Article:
and less apt to believe that it's feasible for something like AutoML-Zero to search through the whole space of things that you can do with this toolkit, and less apt to describe the space of things you can build with this toolkit as "algorithms similar to DNNs".

But that's where the scaling laws become concerning. Can AutoML-Zero successfully search for "code to implement MCTS with pUCT exploration heuristic and domain-specific tuned hyperparameters with heavy playouts using a shallow MLP for value approximation"? Probably no. That's complex, specialized, and fragile (a half-working version doesn't work at all). Can AutoML-Zero learn "add 10 moar layers to $DEFAULT_NN lol"? ...Probably yes.

One paper I forgot that bears especially on the question of why you use planning: "On the role of planning in model-based deep reinforcement learning", Hamrick et al 2020:

Model-based planning is often thought to be necessary for deep, careful reasoning and generalization in artificial agents. While recent successes of model-based reinforcement learning (MBRL) with deep function approximation have strengthened this hypothesis, the resulting diversity of model-based methods has also made it difficult to track which components drive success and why. In this paper, we seek to disentangle the contributions of recent methods by focusing on three questions: (1) How does planning benefit MBRL agents? (2) Within planning, what choices drive performance? (3) To what extent does planning improve generalization? To answer these questions, we study the performance of MuZero (Schrittwieser et al., 2019), a state-of-the-art MBRL algorithm with strong connections and overlapping components with many other MBRL algorithms. We perform a number of interventions and ablations of MuZero across a wide range of environments, including control tasks, Atari, and 9x9 Go. Our results suggest the following: (1) Planning is most useful in the learning process, both for policy updates and for providing a more useful data distribution. (2) Using shallow trees with simple Monte-Carlo rollouts is as performant as more complex methods, except in the most difficult reasoning tasks. We show that deep, precise planning is often unnecessary to achieve high reward in many domains, with 2-step planning exhibiting surprisingly strong performance even in Go. (3) Planning alone is insufficient to drive strong generalization. These results indicate where and how to utilize planning in reinforcement learning settings, and highlight a number of open questions for future MBRL research.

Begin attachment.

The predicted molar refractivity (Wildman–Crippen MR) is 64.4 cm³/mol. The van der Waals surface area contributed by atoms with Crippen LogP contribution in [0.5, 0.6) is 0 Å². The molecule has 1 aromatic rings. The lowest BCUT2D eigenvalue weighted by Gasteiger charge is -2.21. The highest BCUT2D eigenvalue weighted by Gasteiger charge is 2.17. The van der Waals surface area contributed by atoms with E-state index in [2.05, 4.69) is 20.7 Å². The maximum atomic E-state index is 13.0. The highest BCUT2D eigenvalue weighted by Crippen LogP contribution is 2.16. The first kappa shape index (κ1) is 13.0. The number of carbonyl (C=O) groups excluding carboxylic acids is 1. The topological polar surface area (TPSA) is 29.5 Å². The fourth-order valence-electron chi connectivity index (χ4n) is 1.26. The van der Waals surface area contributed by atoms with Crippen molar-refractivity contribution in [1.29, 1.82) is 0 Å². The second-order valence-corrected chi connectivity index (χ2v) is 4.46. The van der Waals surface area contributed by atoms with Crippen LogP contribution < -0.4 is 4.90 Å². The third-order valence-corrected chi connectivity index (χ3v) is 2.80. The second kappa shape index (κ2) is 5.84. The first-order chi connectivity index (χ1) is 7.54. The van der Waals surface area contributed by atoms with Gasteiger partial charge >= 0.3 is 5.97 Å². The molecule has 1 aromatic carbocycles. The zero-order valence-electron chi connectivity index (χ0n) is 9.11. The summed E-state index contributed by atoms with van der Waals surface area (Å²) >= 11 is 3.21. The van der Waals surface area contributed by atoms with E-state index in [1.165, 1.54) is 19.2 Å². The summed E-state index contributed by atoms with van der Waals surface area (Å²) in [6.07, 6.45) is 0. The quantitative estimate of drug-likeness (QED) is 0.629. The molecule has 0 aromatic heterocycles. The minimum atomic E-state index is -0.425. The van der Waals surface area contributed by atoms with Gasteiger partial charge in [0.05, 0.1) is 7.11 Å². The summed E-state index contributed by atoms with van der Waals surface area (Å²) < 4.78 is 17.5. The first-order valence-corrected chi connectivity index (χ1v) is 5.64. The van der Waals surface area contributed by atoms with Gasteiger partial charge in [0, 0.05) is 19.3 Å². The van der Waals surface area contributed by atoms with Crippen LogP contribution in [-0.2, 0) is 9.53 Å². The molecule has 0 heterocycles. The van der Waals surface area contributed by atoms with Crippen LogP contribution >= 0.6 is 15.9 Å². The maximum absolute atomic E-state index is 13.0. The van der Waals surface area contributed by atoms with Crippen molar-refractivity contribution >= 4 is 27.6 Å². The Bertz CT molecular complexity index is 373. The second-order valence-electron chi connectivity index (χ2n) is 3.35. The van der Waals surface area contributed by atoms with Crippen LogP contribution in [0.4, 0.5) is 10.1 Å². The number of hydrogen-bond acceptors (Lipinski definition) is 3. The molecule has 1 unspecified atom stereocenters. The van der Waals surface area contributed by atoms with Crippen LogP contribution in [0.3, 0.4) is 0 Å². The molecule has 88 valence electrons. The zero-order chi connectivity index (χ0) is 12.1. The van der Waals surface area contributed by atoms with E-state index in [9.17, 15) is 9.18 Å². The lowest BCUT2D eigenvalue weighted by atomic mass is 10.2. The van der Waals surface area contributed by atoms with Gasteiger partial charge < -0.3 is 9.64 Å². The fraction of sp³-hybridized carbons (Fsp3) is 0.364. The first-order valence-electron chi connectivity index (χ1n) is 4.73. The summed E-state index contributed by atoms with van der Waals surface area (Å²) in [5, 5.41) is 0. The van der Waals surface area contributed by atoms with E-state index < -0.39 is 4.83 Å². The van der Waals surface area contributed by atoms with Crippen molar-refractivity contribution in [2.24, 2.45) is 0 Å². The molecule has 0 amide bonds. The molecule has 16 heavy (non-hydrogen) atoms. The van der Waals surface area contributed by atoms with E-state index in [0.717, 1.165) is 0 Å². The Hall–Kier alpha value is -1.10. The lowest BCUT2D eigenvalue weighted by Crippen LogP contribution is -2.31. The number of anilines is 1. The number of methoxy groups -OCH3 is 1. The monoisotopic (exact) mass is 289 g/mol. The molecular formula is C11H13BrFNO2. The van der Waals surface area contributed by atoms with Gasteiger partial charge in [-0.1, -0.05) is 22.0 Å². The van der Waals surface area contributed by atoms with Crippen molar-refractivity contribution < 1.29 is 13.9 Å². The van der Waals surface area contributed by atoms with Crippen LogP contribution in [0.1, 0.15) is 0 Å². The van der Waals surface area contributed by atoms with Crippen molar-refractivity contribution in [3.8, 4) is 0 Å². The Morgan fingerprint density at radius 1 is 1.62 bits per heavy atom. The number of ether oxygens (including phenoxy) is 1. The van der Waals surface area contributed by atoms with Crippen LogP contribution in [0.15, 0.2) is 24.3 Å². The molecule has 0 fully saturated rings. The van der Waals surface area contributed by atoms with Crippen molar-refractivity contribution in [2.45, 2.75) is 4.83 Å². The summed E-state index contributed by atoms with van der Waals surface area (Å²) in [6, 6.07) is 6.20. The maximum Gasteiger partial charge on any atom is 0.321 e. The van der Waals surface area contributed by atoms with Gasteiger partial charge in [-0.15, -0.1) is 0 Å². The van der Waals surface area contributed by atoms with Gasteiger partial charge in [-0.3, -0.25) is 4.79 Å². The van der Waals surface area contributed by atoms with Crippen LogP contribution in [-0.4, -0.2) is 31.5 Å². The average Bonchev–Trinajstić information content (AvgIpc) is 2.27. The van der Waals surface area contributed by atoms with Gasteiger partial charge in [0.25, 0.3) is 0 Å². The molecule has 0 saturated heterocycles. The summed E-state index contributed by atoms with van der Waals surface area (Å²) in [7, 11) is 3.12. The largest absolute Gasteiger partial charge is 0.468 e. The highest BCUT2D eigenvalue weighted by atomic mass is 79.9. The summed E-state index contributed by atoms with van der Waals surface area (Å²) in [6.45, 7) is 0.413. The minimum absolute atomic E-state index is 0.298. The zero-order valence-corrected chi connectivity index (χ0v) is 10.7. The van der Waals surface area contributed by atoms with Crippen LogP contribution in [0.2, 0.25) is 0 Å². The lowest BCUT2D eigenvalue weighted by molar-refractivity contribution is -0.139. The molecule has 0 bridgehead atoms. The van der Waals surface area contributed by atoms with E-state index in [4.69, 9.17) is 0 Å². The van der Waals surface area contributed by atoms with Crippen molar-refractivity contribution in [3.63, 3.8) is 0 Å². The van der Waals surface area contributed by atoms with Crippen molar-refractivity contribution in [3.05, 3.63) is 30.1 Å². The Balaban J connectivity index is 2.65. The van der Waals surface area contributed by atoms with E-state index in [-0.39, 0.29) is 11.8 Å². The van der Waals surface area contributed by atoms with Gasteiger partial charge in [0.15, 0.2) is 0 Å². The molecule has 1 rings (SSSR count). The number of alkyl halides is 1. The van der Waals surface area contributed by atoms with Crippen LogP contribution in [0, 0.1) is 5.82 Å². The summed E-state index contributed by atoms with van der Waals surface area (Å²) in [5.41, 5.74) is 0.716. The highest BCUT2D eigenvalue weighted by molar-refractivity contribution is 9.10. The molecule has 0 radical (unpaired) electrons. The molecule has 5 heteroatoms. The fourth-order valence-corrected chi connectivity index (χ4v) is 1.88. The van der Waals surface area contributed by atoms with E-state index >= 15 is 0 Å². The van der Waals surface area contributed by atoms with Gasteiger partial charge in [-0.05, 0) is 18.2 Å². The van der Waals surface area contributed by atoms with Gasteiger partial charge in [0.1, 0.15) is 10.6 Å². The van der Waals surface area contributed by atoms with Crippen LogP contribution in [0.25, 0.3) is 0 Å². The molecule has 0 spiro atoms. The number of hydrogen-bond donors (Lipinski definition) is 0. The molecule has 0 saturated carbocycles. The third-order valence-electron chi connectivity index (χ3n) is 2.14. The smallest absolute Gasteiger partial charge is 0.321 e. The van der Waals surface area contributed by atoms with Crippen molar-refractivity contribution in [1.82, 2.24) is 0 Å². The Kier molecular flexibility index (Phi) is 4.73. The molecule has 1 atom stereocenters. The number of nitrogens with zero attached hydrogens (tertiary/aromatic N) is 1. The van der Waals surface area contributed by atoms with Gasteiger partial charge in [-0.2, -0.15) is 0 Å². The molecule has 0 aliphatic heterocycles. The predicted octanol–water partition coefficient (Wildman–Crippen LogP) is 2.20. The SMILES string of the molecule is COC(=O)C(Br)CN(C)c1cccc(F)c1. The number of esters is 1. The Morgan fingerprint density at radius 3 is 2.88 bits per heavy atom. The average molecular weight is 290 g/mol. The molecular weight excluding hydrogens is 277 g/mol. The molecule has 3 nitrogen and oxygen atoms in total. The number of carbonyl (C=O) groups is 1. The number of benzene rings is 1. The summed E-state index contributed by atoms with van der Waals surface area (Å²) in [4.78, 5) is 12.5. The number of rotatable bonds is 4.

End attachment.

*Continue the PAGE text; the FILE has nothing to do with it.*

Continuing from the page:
To check, I think you're saying:

You believe it is inefficient to simulate some algorithms with a DNN. But the algorithms only matter for performance on various tasks. You give an example where a hard-to-simulate algorithm was used in an AI system, but when we got rid of the hard-to-simulate algorithm, it performed comparably well.